We’ve made the effort to try and stay in touch during the past five decades.  Gee whiz – Did I say decades?  She lives in California and I live in Texas.  When we do have dinner or occasionally chat on the phone it is like the years dissolve and we are still teenagers.  As I approach a very significant birthday, I am profoundly grateful for my “forever friend”, Miranda.  We have birthdays only 2 days apart, and so I always think of her when I celebrate my special day.  This year, my 60th (yes I am the senior, she is a baby at nearly 59) I would like to say Thank you Miranda, for being a Forever Friend.  It is a rare and special thing to call you a friend for 50 years.  As I toast myself this coming weekend, I will raise a glass for you too.  Life is so very short and we need to remember the things that matter in our lives:  Faith, Family and Friends.   Especially Forever Friends, like me and Miranda.  Happy Birthday to us!


Thank YOU Jackie!  I couldn’t agree more.  Miranda


  1. What a good point about a medical residency being manageable after having endured all those challenging workouts. Helicopter parents do their children no favors by trying to save them from any and all traumas. It is, indeed, what we have endured when we were young that sets us up to deal with the later challenges of life.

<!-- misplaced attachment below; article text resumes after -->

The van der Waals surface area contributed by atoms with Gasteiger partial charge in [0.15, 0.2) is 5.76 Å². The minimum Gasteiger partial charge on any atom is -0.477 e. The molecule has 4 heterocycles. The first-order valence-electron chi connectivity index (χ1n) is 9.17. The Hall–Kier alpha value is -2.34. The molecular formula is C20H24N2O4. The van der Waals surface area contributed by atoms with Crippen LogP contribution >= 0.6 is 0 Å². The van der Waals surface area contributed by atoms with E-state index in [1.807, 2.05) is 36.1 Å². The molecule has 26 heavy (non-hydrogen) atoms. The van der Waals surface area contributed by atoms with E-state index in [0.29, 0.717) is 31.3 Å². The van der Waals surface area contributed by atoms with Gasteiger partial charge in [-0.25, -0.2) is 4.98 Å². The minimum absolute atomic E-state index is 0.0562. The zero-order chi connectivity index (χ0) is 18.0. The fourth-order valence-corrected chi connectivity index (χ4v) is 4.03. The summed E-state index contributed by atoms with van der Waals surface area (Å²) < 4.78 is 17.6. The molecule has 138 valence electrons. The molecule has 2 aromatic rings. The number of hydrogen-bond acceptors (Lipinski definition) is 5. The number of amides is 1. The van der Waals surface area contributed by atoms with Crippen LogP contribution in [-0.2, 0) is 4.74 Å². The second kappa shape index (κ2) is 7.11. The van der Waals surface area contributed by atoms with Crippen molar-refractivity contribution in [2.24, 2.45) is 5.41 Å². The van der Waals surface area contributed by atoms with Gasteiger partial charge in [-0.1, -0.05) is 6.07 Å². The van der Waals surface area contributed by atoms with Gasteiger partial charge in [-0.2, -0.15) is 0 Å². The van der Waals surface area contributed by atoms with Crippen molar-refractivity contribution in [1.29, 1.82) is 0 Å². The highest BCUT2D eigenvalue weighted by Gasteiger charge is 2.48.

One of the odd things that I chose to do when I was 19 was Colorado Outward Bound. This was back in the day when girls were finally allowed and when the programs tended to be longer. We spent nearly a month living outdoors – backpacking, river rafting, sailing. We slept on the hard ground with no showers. To this day I consider a hot bath and a soft bed to be two of the greatest and most wonderful luxuries of life.

    It is often the simple things that make life wonderful.

    1. Margaret, my daughter did a month of Outward Bound after her junior year of high school and she came back with a new sense of accomplishment and purpose. When people ask I always highly recommend Outward Bound, and NOLS–the National Outdoor Leadership school for instilling self reliance and leadership skills. M